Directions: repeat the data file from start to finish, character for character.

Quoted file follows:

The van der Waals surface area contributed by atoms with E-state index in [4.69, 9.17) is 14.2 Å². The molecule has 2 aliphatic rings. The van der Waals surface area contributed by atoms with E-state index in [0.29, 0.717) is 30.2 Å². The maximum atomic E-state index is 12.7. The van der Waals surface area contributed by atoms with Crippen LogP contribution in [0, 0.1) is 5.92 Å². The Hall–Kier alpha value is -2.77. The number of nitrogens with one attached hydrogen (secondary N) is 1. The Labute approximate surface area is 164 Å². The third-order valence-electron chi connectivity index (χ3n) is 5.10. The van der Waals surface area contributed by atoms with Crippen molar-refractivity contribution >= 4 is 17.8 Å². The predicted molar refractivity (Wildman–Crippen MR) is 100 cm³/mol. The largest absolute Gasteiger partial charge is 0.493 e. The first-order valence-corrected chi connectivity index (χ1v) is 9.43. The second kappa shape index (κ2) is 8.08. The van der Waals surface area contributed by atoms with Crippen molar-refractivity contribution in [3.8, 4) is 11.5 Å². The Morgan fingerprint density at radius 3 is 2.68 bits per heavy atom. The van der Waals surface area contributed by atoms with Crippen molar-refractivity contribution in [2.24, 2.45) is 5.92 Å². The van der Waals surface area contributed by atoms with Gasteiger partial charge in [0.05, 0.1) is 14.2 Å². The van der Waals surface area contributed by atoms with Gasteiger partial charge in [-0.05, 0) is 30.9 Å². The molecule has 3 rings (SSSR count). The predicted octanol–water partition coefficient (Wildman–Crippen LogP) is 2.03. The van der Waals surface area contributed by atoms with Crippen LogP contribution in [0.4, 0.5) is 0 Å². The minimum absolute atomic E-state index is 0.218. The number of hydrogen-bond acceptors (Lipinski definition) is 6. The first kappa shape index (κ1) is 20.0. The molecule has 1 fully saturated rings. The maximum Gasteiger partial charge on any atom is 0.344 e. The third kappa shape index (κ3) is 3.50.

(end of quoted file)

The van der Waals surface area contributed by atoms with E-state index in [4.69, 9.17) is 14.2 Å². The molecule has 2 aliphatic rings. The van der Waals surface area contributed by atoms with E-state index in [0.29, 0.717) is 30.2 Å². The maximum atomic E-state index is 12.7. The van der Waals surface area contributed by atoms with Crippen LogP contribution in [0, 0.1) is 5.92 Å². The Hall–Kier alpha value is -2.77. The number of nitrogens with one attached hydrogen (secondary N) is 1. The Labute approximate surface area is 164 Å². The third-order valence-electron chi connectivity index (χ3n) is 5.10. The van der Waals surface area contributed by atoms with Crippen molar-refractivity contribution >= 4 is 17.8 Å². The predicted molar refractivity (Wildman–Crippen MR) is 100 cm³/mol. The largest absolute Gasteiger partial charge is 0.493 e. The first-order valence-corrected chi connectivity index (χ1v) is 9.43. The second kappa shape index (κ2) is 8.08. The van der Waals surface area contributed by atoms with Crippen molar-refractivity contribution in [3.8, 4) is 11.5 Å². The Morgan fingerprint density at radius 3 is 2.68 bits per heavy atom. The van der Waals surface area contributed by atoms with Crippen molar-refractivity contribution in [2.24, 2.45) is 5.92 Å². The van der Waals surface area contributed by atoms with Gasteiger partial charge in [0.05, 0.1) is 14.2 Å². The van der Waals surface area contributed by atoms with Gasteiger partial charge in [-0.05, 0) is 30.9 Å². The molecule has 3 rings (SSSR count). The predicted octanol–water partition coefficient (Wildman–Crippen LogP) is 2.03. The van der Waals surface area contributed by atoms with Crippen LogP contribution in [0.4, 0.5) is 0 Å². The minimum absolute atomic E-state index is 0.218. The number of hydrogen-bond acceptors (Lipinski definition) is 6. The first kappa shape index (κ1) is 20.0. The molecule has 1 fully saturated rings. The maximum Gasteiger partial charge on any atom is 0.344 e. The third kappa shape index (κ3) is 3.50.